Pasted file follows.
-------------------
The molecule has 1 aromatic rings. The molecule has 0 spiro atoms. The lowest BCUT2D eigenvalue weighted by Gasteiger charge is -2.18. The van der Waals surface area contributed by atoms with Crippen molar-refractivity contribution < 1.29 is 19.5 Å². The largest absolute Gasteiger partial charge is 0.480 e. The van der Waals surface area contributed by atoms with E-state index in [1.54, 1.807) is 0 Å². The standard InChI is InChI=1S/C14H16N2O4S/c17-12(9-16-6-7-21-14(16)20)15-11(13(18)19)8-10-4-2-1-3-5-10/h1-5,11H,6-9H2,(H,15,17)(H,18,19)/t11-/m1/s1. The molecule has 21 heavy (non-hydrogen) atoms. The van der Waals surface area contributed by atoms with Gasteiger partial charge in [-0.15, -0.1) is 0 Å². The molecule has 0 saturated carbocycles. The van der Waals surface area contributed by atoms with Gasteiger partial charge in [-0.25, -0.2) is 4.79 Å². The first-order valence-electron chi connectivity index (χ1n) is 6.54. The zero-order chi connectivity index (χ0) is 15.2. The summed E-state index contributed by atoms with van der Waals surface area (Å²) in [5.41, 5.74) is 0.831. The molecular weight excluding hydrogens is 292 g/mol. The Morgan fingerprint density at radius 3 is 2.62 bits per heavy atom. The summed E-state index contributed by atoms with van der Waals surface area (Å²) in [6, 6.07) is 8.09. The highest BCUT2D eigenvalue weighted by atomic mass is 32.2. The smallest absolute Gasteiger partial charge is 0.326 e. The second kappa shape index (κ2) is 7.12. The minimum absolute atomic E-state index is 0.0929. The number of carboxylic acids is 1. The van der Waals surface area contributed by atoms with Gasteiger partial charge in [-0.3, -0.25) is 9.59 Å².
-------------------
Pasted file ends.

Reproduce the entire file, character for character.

The molecule has 1 aromatic rings. The molecule has 0 spiro atoms. The lowest BCUT2D eigenvalue weighted by Gasteiger charge is -2.18. The van der Waals surface area contributed by atoms with Crippen molar-refractivity contribution < 1.29 is 19.5 Å². The largest absolute Gasteiger partial charge is 0.480 e. The van der Waals surface area contributed by atoms with E-state index in [1.54, 1.807) is 0 Å². The standard InChI is InChI=1S/C14H16N2O4S/c17-12(9-16-6-7-21-14(16)20)15-11(13(18)19)8-10-4-2-1-3-5-10/h1-5,11H,6-9H2,(H,15,17)(H,18,19)/t11-/m1/s1. The molecule has 21 heavy (non-hydrogen) atoms. The van der Waals surface area contributed by atoms with Gasteiger partial charge in [-0.15, -0.1) is 0 Å². The molecule has 0 saturated carbocycles. The van der Waals surface area contributed by atoms with Gasteiger partial charge in [-0.25, -0.2) is 4.79 Å². The first-order valence-electron chi connectivity index (χ1n) is 6.54. The zero-order chi connectivity index (χ0) is 15.2. The summed E-state index contributed by atoms with van der Waals surface area (Å²) in [5.41, 5.74) is 0.831. The molecular weight excluding hydrogens is 292 g/mol. The Morgan fingerprint density at radius 3 is 2.62 bits per heavy atom. The summed E-state index contributed by atoms with van der Waals surface area (Å²) in [6, 6.07) is 8.09. The highest BCUT2D eigenvalue weighted by atomic mass is 32.2. The smallest absolute Gasteiger partial charge is 0.326 e. The second kappa shape index (κ2) is 7.12. The minimum absolute atomic E-state index is 0.0929. The number of carboxylic acids is 1. The van der Waals surface area contributed by atoms with Gasteiger partial charge in [-0.3, -0.25) is 9.59 Å².